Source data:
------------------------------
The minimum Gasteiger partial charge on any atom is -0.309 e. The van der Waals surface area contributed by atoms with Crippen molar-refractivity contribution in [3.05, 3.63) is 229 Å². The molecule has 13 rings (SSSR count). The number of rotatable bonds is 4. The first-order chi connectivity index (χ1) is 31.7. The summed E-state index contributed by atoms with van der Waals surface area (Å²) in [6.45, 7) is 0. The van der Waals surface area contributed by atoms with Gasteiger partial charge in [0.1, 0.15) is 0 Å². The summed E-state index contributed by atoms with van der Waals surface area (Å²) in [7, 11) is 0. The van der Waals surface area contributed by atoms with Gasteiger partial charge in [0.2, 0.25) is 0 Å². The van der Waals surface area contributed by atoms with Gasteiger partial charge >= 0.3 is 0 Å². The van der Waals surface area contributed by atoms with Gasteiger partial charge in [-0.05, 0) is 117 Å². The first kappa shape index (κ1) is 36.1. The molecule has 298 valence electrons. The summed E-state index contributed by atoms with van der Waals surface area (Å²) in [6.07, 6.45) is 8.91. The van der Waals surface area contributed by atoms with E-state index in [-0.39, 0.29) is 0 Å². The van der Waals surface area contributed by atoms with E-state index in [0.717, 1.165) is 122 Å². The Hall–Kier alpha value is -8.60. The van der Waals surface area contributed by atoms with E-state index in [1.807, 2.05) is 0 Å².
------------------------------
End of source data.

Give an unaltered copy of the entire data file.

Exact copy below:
The minimum Gasteiger partial charge on any atom is -0.309 e. The van der Waals surface area contributed by atoms with Crippen molar-refractivity contribution in [3.05, 3.63) is 229 Å². The molecule has 13 rings (SSSR count). The number of rotatable bonds is 4. The first-order chi connectivity index (χ1) is 31.7. The summed E-state index contributed by atoms with van der Waals surface area (Å²) in [6.45, 7) is 0. The van der Waals surface area contributed by atoms with Gasteiger partial charge in [0.1, 0.15) is 0 Å². The summed E-state index contributed by atoms with van der Waals surface area (Å²) in [7, 11) is 0. The van der Waals surface area contributed by atoms with Gasteiger partial charge in [0.2, 0.25) is 0 Å². The van der Waals surface area contributed by atoms with Gasteiger partial charge >= 0.3 is 0 Å². The van der Waals surface area contributed by atoms with Gasteiger partial charge in [-0.05, 0) is 117 Å². The first kappa shape index (κ1) is 36.1. The molecule has 298 valence electrons. The summed E-state index contributed by atoms with van der Waals surface area (Å²) in [6.07, 6.45) is 8.91. The van der Waals surface area contributed by atoms with E-state index in [-0.39, 0.29) is 0 Å². The van der Waals surface area contributed by atoms with E-state index in [0.717, 1.165) is 122 Å². The Hall–Kier alpha value is -8.60. The van der Waals surface area contributed by atoms with E-state index in [1.807, 2.05) is 0 Å².